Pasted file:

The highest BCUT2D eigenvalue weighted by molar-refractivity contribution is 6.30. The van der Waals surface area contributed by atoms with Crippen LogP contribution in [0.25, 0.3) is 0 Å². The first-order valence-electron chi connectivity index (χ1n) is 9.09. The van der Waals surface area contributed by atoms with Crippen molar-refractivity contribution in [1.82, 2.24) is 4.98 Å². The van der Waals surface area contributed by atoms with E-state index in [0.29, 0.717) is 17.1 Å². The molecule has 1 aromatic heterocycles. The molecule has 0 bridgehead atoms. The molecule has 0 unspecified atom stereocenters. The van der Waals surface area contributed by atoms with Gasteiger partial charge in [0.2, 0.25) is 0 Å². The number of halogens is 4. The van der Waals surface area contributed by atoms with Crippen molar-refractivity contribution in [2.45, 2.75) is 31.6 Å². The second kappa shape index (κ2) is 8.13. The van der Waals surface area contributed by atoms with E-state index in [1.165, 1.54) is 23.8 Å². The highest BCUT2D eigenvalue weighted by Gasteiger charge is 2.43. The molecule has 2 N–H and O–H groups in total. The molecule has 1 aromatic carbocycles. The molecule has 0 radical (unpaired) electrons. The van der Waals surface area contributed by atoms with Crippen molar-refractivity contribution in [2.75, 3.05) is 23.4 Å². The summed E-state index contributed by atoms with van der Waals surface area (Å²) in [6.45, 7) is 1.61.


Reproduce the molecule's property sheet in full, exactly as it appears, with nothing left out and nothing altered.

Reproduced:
The highest BCUT2D eigenvalue weighted by molar-refractivity contribution is 6.30. The van der Waals surface area contributed by atoms with Crippen LogP contribution in [0.25, 0.3) is 0 Å². The first-order valence-electron chi connectivity index (χ1n) is 9.09. The van der Waals surface area contributed by atoms with Crippen molar-refractivity contribution in [1.82, 2.24) is 4.98 Å². The van der Waals surface area contributed by atoms with E-state index in [0.29, 0.717) is 17.1 Å². The molecule has 1 aromatic heterocycles. The molecule has 0 bridgehead atoms. The molecule has 0 unspecified atom stereocenters. The van der Waals surface area contributed by atoms with Gasteiger partial charge in [0.2, 0.25) is 0 Å². The number of halogens is 4. The van der Waals surface area contributed by atoms with Crippen molar-refractivity contribution in [2.45, 2.75) is 31.6 Å². The second kappa shape index (κ2) is 8.13. The van der Waals surface area contributed by atoms with E-state index in [1.165, 1.54) is 23.8 Å². The highest BCUT2D eigenvalue weighted by Gasteiger charge is 2.43. The molecule has 2 N–H and O–H groups in total. The molecule has 1 aromatic carbocycles. The molecule has 0 radical (unpaired) electrons. The van der Waals surface area contributed by atoms with Crippen molar-refractivity contribution in [2.75, 3.05) is 23.4 Å². The summed E-state index contributed by atoms with van der Waals surface area (Å²) in [6.45, 7) is 1.61.